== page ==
In the real world, pressure and temperature BOTH will change.

What do we do then??

Combined Gas Law Used when both temperature and pressure change

Combined Gas Law V2 = V1 P1 T 2 P2 T1

Combined Gas Law Practice Problem

would be the gas volume at 227 oC and 650 mm Hg?
Combined Gas Law A gas has a volume of 810 ml at 44 oC and 325 mm Hg. What would be the gas volume at 227 oC and 650 mm Hg?

Combined Gas Law Write the proper equation. V2 = V1 P1 T 2 P2 T1

Substitute the given numbers.
Combined Gas Law Substitute the given numbers. V2 = 810 ml 325 mm Hg 500 K 650 mm Hg K

Do the math. = 640 ml V2 = 810 ml 325 mm Hg 500 K 650 mm Hg 317 K
Combined Gas Law Do the math. V2 = 810 ml 325 mm Hg 500 K 650 mm Hg K = 640 ml

Calculate the volume of
a gas at STP if 5.05 dm3 of the gas are collected at 27.5 oC and 95.0 kPa.

V1 P1 T2 V2 = P2 T1 5.05 dm kPa K = 101 kPa K = 4.32 dm3

The total pressure in a container is the sum of the partial
Dalton's Law The total pressure in a container is the sum of the partial pressures of all the gases in the container

calculations with gases collected over water.
Dalton's Law This law is used most often when doing calculations with gases collected over water.

Dalton's Law Practice Problem #1

A container holds three gases: O2, CO2, and N2. The partial
Dalton's Law A container holds three gases: O2, CO2, and N2. The partial pressures are 2 atm, 3 atm, and 4 atm respectively. What is the total pressure inside the container?

Dalton's Law O atm CO2 - 3 atm N atm Total Pressure = 9 atm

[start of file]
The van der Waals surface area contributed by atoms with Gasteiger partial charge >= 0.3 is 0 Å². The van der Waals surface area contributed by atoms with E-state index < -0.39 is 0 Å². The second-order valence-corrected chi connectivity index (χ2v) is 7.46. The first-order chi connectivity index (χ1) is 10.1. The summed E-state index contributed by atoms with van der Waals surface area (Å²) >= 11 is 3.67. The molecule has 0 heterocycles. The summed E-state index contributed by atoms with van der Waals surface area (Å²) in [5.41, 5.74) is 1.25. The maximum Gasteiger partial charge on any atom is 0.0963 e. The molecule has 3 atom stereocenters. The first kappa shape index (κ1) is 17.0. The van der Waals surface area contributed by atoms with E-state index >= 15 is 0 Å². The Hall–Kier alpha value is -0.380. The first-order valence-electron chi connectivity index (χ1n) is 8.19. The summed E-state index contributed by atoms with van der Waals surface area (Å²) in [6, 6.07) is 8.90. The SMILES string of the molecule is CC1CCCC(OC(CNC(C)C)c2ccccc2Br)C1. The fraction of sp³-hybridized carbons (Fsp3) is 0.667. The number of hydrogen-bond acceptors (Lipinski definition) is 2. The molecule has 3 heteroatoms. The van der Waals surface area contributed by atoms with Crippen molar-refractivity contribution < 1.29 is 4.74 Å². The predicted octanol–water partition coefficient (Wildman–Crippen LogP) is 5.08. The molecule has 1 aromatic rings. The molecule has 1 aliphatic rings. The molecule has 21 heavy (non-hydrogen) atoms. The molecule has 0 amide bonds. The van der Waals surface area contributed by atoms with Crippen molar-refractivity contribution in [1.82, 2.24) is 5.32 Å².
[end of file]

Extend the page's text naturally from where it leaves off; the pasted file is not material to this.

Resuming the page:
Collecting a Gas Over Water

As gas bubbles through the water ...

water vapor mixes with the gas being collected.

Gas pressure in container is equal to air pressure ...

when water levels are the SAME.

Dalton's Law Practice Problem #2

If 60 liters of nitrogen gas is collected over water when the
Dalton's Law If 60 liters of nitrogen gas is collected over water when the temperature is 40 oC and atmospheric pressure is 760 mm Hg, what is the partial pressure of the nitrogen?

From research, the vapor pressure of H2O at 40 oC is 7.4 kPa.
Dalton's Law From research, the vapor pressure of H2O at 40 oC is 7.4 kPa. 101.0 kPa Total kPa H2O 93.6 kPa N2

Gas Diffusion

At equal temperature and pressure, equal volumes
Avogadro's Principle At equal temperature and pressure, equal volumes of gases contain the same number of molecules.

At STP, 22.4 dm3 of any gas contains one mole of molecules,
Molar Volume At STP, dm3 of any gas contains one mole of molecules, 6.02 X 1023

Ideal Gas Theoretical gas molecules that have mass, but no volume

Ideal Gas Equation P V = n R T

Ideal Gas Equation P V = n R T P - standard pressure

Ideal Gas Equation P V = n R T V - molar volume

Ideal Gas Equation P V = n R T n - number of moles

Ideal Gas Equation P V = n R T R dm3 . kPa mole . K

Ideal Gas Equation P V = n R T T - standard temp (K)

How many moles of gas are found in a 500 dm3 container if the conditions inside the container are 25 oC and 200 kPa?

PV PV = nRT n = RT = 40.4 moles 200 kPa 500 dm3 mole K
298 K dm3 kPa = 40.4 moles

Substituting for n: moles = mass (m) molecular mass (M)
Ideal Gas Equation Modification Substituting for n: moles = mass (m) molecular mass (M)

Ideal Gas Equation Modification P V = m R T M

The relative rates at which two gases diffuse under
Graham's Law The relative rates at which two gases diffuse under identical conditions vary inversely as the square roots of their molecular masses.

Fifteenth Lab Fuel in a Butane Lighter

END Gas Laws